Published June 18, 2019
By Molly Chan
In 2008, a memo about the Aga Khan III that had been sealed for 60 years was finally released (1). The memo was received by the British government from a Nazi agent after the war ended, when everything was seized and people were forced to confess. The 1942 memo states that in a prior meeting with Hitler, the Aga Khan pledged “to raise an army of 30,000 Arab troops to back a German occupation of Egypt, Syria and Palestine.” The memo about his grandfather’s dealings with Hitler was of course declared “baseless” by the current Aga Khan (2).
Nonetheless, it was reported around the world that the Aga Khan visited with Hitler at his secluded retreat on October 20, 1937 (3), followed by British royals two days later (4). At this point in time, Hitler had become openly aggressive towards the League of Nations, and suddenly its president was being hosted as a “special guest” at Hitler’s private resort. By then, most of the League members had openly abandoned the covenant and new territory was being charted (5).
According to the article above, the League of Nations was created in 1919 right after WW1 ended. The members had witnessed the suffering of many people during the war, and honestly seemed to have the right heart at the beginning. Their goals were to pursue peacekeeping efforts centered around discussion and disarmament. There were several disagreements in the world that the League helped to resolve peacefully. However, in the lead-up to WW2, the group found itself having less and less control of global affairs. This is when everyone began to abandon the failing League and further arm their nations.
The Aga Khan wasn’t the only Muslim leader who had met with Hitler. In November of 1941, after the war had been raging on for two years, Hitler met with the leader of the Palestinian people, the Grand Mufti of Jerusalem, Haj Amin al-Husseini. The Mufti very much wanted to assist in the effort to wage war against the Jews (6). When he met with Hitler, the two devised a plan for what would happen if Germany were to win the war. The Führer laid out his next steps for the war, speaking openly about what needed to happen before he would publicly declare the Mufti as his ally.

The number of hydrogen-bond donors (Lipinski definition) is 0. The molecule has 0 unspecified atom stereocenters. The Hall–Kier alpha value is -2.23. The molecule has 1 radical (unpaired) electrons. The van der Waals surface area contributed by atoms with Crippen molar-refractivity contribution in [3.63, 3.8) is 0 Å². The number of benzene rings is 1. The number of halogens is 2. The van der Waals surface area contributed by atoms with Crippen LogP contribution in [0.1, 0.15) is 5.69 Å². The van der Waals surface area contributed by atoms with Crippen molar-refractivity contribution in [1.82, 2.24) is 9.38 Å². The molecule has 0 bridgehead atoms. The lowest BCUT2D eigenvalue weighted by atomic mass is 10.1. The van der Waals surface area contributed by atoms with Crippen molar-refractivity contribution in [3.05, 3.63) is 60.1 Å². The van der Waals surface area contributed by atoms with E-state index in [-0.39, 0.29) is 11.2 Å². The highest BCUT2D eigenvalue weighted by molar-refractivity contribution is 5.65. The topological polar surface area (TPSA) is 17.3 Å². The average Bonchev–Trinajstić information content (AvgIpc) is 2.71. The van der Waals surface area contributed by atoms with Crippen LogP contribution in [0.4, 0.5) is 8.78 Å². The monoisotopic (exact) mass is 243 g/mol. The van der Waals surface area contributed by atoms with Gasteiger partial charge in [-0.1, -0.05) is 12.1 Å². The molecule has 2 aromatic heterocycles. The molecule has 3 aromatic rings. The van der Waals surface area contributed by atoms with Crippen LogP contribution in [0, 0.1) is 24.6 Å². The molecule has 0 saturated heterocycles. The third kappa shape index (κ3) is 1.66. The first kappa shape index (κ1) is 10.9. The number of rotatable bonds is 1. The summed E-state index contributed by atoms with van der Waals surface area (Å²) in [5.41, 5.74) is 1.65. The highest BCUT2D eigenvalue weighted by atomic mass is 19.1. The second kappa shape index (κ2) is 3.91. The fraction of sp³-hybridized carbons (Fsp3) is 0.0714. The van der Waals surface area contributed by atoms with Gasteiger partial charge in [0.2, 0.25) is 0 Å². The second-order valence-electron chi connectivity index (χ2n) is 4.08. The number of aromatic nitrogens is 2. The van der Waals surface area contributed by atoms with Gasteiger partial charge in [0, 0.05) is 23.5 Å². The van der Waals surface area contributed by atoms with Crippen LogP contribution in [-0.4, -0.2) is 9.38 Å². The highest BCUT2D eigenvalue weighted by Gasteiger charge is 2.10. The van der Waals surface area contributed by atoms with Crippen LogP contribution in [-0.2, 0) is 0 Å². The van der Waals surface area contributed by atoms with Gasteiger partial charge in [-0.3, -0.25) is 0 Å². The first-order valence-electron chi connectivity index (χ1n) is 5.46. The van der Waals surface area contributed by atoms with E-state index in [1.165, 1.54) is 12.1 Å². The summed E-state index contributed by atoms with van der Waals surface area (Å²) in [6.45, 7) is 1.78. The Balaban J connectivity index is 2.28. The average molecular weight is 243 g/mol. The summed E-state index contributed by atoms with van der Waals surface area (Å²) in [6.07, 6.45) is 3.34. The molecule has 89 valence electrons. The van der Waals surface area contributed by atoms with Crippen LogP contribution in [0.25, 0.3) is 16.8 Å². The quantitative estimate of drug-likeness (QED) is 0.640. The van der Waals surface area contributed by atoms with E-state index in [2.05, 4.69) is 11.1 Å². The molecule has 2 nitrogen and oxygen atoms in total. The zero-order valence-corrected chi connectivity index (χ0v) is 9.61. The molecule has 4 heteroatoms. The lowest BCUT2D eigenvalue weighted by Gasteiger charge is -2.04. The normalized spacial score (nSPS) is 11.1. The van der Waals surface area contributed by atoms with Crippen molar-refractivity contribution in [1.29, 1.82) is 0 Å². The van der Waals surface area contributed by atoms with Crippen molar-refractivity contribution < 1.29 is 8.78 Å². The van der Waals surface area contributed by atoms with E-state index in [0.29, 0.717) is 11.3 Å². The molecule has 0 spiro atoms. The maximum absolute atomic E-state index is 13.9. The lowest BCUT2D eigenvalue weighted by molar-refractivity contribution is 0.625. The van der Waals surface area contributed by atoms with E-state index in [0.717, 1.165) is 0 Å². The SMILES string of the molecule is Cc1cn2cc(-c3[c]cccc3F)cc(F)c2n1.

First, Hitler was planning on destroying the Judeo-Communist empire in Europe. Next, he wanted German forces to reach the southern exit from Caucasia. Once those conditions were met, his next goal would be to focus on the Jews in Palestine. They both agreed that that would be the correct time to publicly declare the Mufti the leader for that part of the plan, which of course never materialized. The Mufti did however have an impact on Nazi Germany’s “Arabic language propaganda” aimed at North Africa and the Middle East during World War II (7). He also had a special relationship with the Aga Khan, given his support for the All-India Muslim League (8).
Known simply as the Muslim League, the All-India Muslim League was a political party in British India that was founded in 1906 partly by the Aga Khan, who also became its first president (9). The Muslim League strongly advocated for the establishment of a Muslim nation-state in India. This successfully led to the partition of British India in 1947 and the creation of Pakistan, the only country in the world to have been created completely in the name of Islam (10). This move was resisted not only by the British themselves, but also by Mahatma Gandhi. Gandhi was bewildered by the prospect of dividing India and he repeatedly insisted that India’s Muslims and Hindus could co-exist (11). However, once it seemed impossible to avoid a partition, he famously fasted and visited conflicting areas, attempting to make the process peaceful (12). The main point here is that while the Aga Khan was pushing for united nations as president of the League of Nations, he was also pushing for dividing a nation with the Muslim League.
The division of India along religious lines did not happen peacefully (13), and the battle rages on even today in the disputed area of Kashmir (14). When the Muslim League was first created as a political party, the Indian government attempted to accommodate them. They added seats in congress that were only to be used by members of the Muslim League, and one of the first steps was a dispute about the number of seats. For his part, Aga Khan himself had to step in to convince the League that it was okay to get two less seats in congress in order to continue the plan (15). And since he broke the family’s 1300 year tradition and chose his grandson instead of his son to succeed him, we can be sure that his plan is continuing to play out today (16).